Peter Schottland established the Schottland Scholars Program in 2009. Each year approximately 10 senior business students are selected to participate in the program following a rigorous application and interview process.
The program fosters professional development by providing students with challenging, extracurricular opportunities in the business community, including site visits to local, regional and national companies as well as lectures from invited business and government leaders.
“Having been a CEO/Chairman for over 30 years I have seen the lack of self-confidence many graduates have entering the workplace,” Finn said. “The Schottland Scholars Program builds that confidence through as many as 40 meetings and conversations with C-level executives.”
As a result of the Schottland family’s unwavering commitment, the program has now produced five years of graduates and established a strong network of Schottland alumni who are giving back to the program and staying connected to the College, Messal said.
“It has always been my concern that the network would fade away without continued funding for the program,” Messal said. “Thanks to the generosity of the Schottland family and other great friends like Bill Finn who are responding to their challenge, that network will endure for the long-term.”
Read original article from The College Today.
Trader Joe’s, PeopleMatter, Bank of America, NBC’s the Today Show. These are some of the many local, national and international brands that have been represented at the College of Charleston’s School of Business in 2013 and 2014. CEOs, presidents, global directors, chairmen and editors visited the School to address students and provide insights into the many options available to them upon graduation.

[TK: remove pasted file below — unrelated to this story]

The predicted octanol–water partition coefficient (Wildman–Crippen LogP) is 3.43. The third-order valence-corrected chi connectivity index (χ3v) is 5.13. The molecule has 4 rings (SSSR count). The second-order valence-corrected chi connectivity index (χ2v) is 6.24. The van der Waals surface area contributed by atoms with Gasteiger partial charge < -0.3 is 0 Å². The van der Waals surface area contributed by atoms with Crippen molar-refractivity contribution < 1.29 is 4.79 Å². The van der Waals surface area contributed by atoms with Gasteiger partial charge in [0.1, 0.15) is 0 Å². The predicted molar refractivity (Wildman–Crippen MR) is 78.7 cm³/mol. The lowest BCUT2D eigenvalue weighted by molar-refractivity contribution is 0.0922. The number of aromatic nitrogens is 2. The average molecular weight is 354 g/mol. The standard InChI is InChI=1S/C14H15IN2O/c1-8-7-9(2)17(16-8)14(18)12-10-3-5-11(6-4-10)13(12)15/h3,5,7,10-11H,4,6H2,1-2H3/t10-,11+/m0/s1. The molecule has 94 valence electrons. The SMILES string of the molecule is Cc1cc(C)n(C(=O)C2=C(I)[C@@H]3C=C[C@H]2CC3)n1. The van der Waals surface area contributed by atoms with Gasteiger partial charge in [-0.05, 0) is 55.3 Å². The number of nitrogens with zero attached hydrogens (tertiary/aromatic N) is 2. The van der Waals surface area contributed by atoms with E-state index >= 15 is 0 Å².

Check out the top 10 speakers at the School of Business so far this year.
1. Anita Zucker: Chair and CEO of the Intertech Group, Inc.
Anita Zucker, who serves on the School of Business’ Board of Governors, spoke to students on August 22, 2014. Zucker, who has long played a critical role at the College, kicked off the new Entrepreneurship Theory and Practice course that is open to all College students. She talked about corporate culture at the InterTech Group and how entrepreneurial spirit is valued in the company.
2. Dan Bane: CEO of Trader Joe’s Corporation.
Dan Bane, who began working at Trader Joe’s in 1998 and has served as CEO since 2001, spoke to School of Business students on October 23, 2014.
3. Pete Selleck: Chair and CEO of Michelin North America.
Pete Selleck became the CEO of Michelin North America in 2011. He shared knowledge from his years of experience with the company on October 18, 2013. Michelin is developing its campus recruitment and internship program at the College, and on October 28, 2013 corporate recruiters met with supply chain, logistics, finance, and other School of Business students.
4. Nate DaPore: President and CEO of PeopleMatter.
PeopleMatter, the human recourses company that recently relocated its headquarters to Charleston’s King Street, has quickly become a leading tech company in the Southeast. PeopleMatter President Nate DaPore will address students on November 21, 2014.